Thomas and I usually sat astride our bikes at the railway crossing. Because it was near enough to town, it had those red and white striped boom gates that lowered at the approach of a train and the metallic warning bells, tink-tink, tink-tink, an arrhythmic metronome. The day’s silence would be broken by the repeated admonition of the bells and the gates would lower like a parental warning.
It was our boundary marker. This was as far as we were allowed to go. Our house was at the edge of town but close enough to taste the wheat and cow manure of the outlying farms.
We waited for the freight trains to pass by, feeling the cadence of the wheels through the earth after the asthmatic growl of the diesel engines. When we were younger, we counted carriages: one, two, three, four… fifty-five, fifty-six. The dull brown coal trucks smeared in the mineral intestines of earth’s darkened guts; the varied boxes of shipping containers arranged like children’s building blocks in random colours and shapes. They came and went as a procession. We would wave to the driver who replied with a blast of the air horn.
As we grew older we would lie with our ears to the track to hear the thrum of the approaching engines vibrate down the length of the track.
Thomas, four years older than me, dared to ride his bike across the track and wait on the other side for the train to pass through. I still felt the sting of shame at defying my parents.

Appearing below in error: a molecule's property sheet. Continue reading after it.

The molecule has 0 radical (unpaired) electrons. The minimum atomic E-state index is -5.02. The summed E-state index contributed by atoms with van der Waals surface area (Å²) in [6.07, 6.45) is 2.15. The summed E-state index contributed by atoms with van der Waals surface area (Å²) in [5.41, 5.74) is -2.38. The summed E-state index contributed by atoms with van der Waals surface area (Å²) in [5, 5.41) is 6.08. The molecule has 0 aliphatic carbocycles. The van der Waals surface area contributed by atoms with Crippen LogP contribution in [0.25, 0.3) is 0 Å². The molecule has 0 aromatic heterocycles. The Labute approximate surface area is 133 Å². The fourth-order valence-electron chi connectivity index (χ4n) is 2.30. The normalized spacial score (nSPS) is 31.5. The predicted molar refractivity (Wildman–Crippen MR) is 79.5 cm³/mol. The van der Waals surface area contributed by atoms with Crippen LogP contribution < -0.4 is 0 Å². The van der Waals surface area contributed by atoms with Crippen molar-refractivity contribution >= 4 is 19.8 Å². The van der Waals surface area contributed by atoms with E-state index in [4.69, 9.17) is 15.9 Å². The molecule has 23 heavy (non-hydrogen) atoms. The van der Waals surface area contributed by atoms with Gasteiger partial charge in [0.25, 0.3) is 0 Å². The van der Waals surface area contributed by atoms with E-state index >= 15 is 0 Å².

He would pick at the loose gravel and attempt to throw it between the passing carriages at me on the other side. More often than not he would simply hit the side of the coal car, but he soon developed an eye that could chuck a stone through the gap, skittering away at my feet. More than once he hit me in the head.
The railway was my boundary. For Thomas it was a pathway. With each train that passed, I watched my brother move further and further away.
The night of the argument, Thomas threw words like stones. He had seen too many trains pass through in the day, heard their passage in the night, to be bound to a small country town.
Thomas drove away in anger. I chased him on my bike. He crossed the railway line and the bells began their warning. I watched his tail lights strobe between the carriages. The flashing red signals of the level crossing stopped and the tink-tink of the bells ceased, replaced by the fading red taillights of my brother’s car and the cloud of dust raised as a curtain between us.